~~~
llucifer.in

Please Log in or Create an account to join the conversation.

How does MMS distinguish between good and bad bacteria? 16 Jun 2020 04:10 #64772

  • Ryan77
  • Ryan77's Avatar
  • Offline
  • Fresh Boarder
  • Fresh Boarder
  • Posts: 12
  • Thank you received: 1
So what’s the answer? Does it work?

Please Log in or Create an account to join the conversation.

How does MMS distinguish between good and bad bacteria? 17 Jun 2020 02:06 #64781

  • Dawna
  • Dawna's Avatar
  • Offline
  • Platinum Boarder
  • Platinum Boarder
  • Posts: 342
  • Karma: 1
  • Thank you received: 281
Chlorine dioxide deactivates microorganisms by breaking the bacterial cell wall, or, in the case of viruses, by loosening the viral envelope. This action occurs immediately upon exposure.

Because animal cells do not have cell "walls", as do microorganisms, human tissue is not affected by the same action. For this reason, chlorine dioxide is safe for use in drinking water as well as for application to the skin.

Of importance as well, the use of chlorine dioxide does not result in the creation of resistant strains of microorganisms, such as occur with other disinfectants like Triclosan, (which is in toothpaste)

Chlorine dioxide eliminates or neutralizes odor by a process known as oxidation. It is not a masking agent. The same oxidizing properties result in a bleaching or whitening action.

Above is from FrontierPharm.com where Dioxi Brite toothpaste is sold

Yes, it works!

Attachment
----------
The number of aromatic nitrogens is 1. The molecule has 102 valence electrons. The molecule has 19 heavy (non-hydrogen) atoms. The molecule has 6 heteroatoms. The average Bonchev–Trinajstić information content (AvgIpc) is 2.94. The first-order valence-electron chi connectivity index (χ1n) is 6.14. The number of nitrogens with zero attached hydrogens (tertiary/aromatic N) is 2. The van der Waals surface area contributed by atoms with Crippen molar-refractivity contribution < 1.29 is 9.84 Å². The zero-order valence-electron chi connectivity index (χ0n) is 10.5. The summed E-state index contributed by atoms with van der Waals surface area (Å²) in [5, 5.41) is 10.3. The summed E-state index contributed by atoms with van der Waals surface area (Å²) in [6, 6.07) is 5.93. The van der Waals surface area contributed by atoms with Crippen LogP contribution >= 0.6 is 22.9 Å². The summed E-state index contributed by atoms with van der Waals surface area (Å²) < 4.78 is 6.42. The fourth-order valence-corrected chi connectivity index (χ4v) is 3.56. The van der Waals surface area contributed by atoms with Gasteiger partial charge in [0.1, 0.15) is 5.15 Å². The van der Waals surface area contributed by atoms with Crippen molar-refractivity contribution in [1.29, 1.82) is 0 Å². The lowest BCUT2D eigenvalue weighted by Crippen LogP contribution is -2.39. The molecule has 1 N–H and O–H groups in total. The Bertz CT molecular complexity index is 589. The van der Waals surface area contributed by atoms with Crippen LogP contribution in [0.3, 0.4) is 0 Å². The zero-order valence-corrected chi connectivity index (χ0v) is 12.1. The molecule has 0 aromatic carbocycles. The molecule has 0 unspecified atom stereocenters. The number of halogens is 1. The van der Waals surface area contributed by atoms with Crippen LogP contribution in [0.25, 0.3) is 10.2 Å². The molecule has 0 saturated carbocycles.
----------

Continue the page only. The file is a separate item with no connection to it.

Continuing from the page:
Please Log in or Create an account to join the conversation.

Last edit: by Dawna.

How does MMS distinguish between good and bad bacteria? 23 Jun 2020 07:08 #64868

  • Drummerchuck
  • Drummerchuck's Avatar
  • Offline
  • Fresh Boarder
  • Fresh Boarder
  • Posts: 12
  • Thank you received: 20
I answered this in a more recent 'good bacteria" question thread from April, but I see this was brought back from 2015 and is on the same topic so I'll copy/paste my reply again as this question burned in my mind as well. Just boils down to oxidation-reduction potential [ORP]. Like Dr. JH says as well, we handle oxidation, we are oxidative systems, we breathe oxygen in order to survive and oxygen is carried throughout the body.

From the more recent thread:

I had to dive deeper into biology to wrap my own head around this. You'll read in the books/wikis/forums about how ClO2 is a weak oxidizer, it has a ORP [oxidation reduction potential] of 0.98 volts, roughly. Compare that to Oxygen at 1.28 volts. So what it comes into contact with in our bloodstream and digestive tracks are only going to be oxidized if they have ORP voltage levels where that is possible. The "bad guys" bacteria are mostly at or about -200 mV, or -.2 volts, so they are oxidized easily while our "good guys" bacteria are closer to 1 volt. In other words, ClO2 passes right by those good guys just like oxygen does, since they are similar in their oxidative potentials. I'm sure this is a bit more complicated than just my simplistic explanation here, but it's where I'm at presently and it fits in line with the results from the research [of no measurable harm or ill physiological effects from ClO2 ingestion at protocol levels].
The following user(s) said Thank You: Huffsdad

Please Log in or Create an account to join the conversation.

How does MMS distinguish between good and bad bacteria? 24 Jun 2020 22:50 #64893

  • Dawna
  • Dawna's Avatar
  • Offline
  • Platinum Boarder
  • Platinum Boarder
  • Posts: 342
  • Karma: 1
  • Thank you received: 281
Simply put ~

Good bacteria has an oxygen molecule, MMS has an oxygen molecule.
Bad bacteria lacks a oxygen molecule.
MMS seeks all molecules without oxygen, it gives them a hug to save them, but the oxygen kills it.

Please Log in or Create an account to join the conversation.

Last edit: by Dawna.
  • Page:
  • 1